Abrasion Resistance - the material should be hard enough to be able to slow the bike down in a slide and not be totally worn down to the bolt half way through a slide

Structural Strength - the material should be strong but not brittle and snap off too easily on impact

Energy Absorption-the material used should have some energy absorbing properties but not be so hard that all impact forces are transmitted to the mounting points or fasteners (solid steel or aluminum materials are examples of non-energy absorbing materials).

Most high quality frame sliders today are made of some kind of nylon or other for energy absorption and with aluminum inserts for strengthening of the fastening points. The range of nylon types, with different levels of abrasion resistance and "brittleness" used is also quite varied.

Fasteners and Components:

Quality of materials used, aesthetics and quality of workmanship should also be considered when choosing the right frame slider for your bike. Look for high quality anodized steel bolts. Black non-coated bolts will rust in a week or less depending where you live. Stainless steel washers between your steel bolts and aluminum inserts in the slider also reduce potential corrosion problems. Socket head cap screws offer the smallest footprint allowing for a thicker and stronger slider dimensions and are generally much more expensive then regular hex-head screws. Nyloc lock nuts where applicable are another added safety feature. True, these are all minor considerations in the overall scheme of things but they all add up to the cost of manufacturing. One last thing to remember is to always try to use some form of thread lock compound like Loctite and to properly torque the mounting bolts to the manufacturer's recommendations. If you're not sure check out our torque reference guide.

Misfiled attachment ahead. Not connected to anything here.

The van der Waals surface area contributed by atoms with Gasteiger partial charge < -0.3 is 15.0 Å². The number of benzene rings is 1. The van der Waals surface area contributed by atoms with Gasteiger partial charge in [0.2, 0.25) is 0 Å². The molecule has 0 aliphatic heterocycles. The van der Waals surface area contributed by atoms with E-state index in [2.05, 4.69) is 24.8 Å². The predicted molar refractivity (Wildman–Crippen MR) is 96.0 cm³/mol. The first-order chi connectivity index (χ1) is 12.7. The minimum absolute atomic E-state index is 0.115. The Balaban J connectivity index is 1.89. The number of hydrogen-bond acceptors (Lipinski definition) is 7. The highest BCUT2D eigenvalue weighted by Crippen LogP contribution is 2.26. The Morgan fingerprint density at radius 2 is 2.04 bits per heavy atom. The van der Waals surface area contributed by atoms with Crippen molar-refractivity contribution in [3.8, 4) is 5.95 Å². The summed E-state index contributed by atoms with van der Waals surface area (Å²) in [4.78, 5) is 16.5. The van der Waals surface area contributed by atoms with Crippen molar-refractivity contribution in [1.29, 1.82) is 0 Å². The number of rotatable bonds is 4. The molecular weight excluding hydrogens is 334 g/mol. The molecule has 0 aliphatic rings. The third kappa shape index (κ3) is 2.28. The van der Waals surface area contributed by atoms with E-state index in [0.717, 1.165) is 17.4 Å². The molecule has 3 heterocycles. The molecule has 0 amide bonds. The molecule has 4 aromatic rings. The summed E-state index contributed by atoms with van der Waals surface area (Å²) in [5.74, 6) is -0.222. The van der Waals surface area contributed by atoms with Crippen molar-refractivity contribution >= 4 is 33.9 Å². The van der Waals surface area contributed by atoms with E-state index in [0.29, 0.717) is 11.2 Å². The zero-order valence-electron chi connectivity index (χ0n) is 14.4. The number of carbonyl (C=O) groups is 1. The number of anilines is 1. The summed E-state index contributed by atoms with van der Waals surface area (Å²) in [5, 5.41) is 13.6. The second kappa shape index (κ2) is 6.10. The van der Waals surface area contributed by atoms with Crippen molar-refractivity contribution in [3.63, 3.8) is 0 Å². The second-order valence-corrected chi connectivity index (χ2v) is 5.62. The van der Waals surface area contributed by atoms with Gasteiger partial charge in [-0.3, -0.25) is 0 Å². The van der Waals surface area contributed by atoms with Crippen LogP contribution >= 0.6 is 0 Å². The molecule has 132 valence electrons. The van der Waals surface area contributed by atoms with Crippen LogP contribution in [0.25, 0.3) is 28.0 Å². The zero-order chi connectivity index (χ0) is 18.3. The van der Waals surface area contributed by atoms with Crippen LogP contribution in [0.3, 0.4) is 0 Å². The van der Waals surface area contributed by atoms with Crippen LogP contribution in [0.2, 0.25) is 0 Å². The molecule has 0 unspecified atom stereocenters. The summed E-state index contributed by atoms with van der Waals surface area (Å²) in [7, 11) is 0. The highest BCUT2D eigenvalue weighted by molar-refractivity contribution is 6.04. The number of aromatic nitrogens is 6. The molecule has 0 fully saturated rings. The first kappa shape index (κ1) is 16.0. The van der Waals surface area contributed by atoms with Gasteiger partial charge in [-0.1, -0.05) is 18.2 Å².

Where does that leave you the consumer? Well, we all don't want to think about the day when we will be able to justify the purchase of frame sliders. The reality is that as long as bikes have only two wheels, you can expect them to fall over sooner or later. Frame sliders are one of the surest and least expensive ways to ensure some protection for the expensive or sometimes irreplaceable parts of your bike. After all some protection is still better than none. Think about broken rear brake levers, gear shifters or even worse - punctured radiators or coolant bottles, when you're miles from civilization. The rule is the same in our opinion no matter what you're spending your money on - buy the best you can afford and don't be afraid to ask the manufacturer why their product is better than the plethora of other brands available out there. Any good manufacturer will be very clear about what differentiates their products form others so that you will be able to make the correct purchase decision.

Author is the manufacturer and distibutor for US based frame slider and accessories company.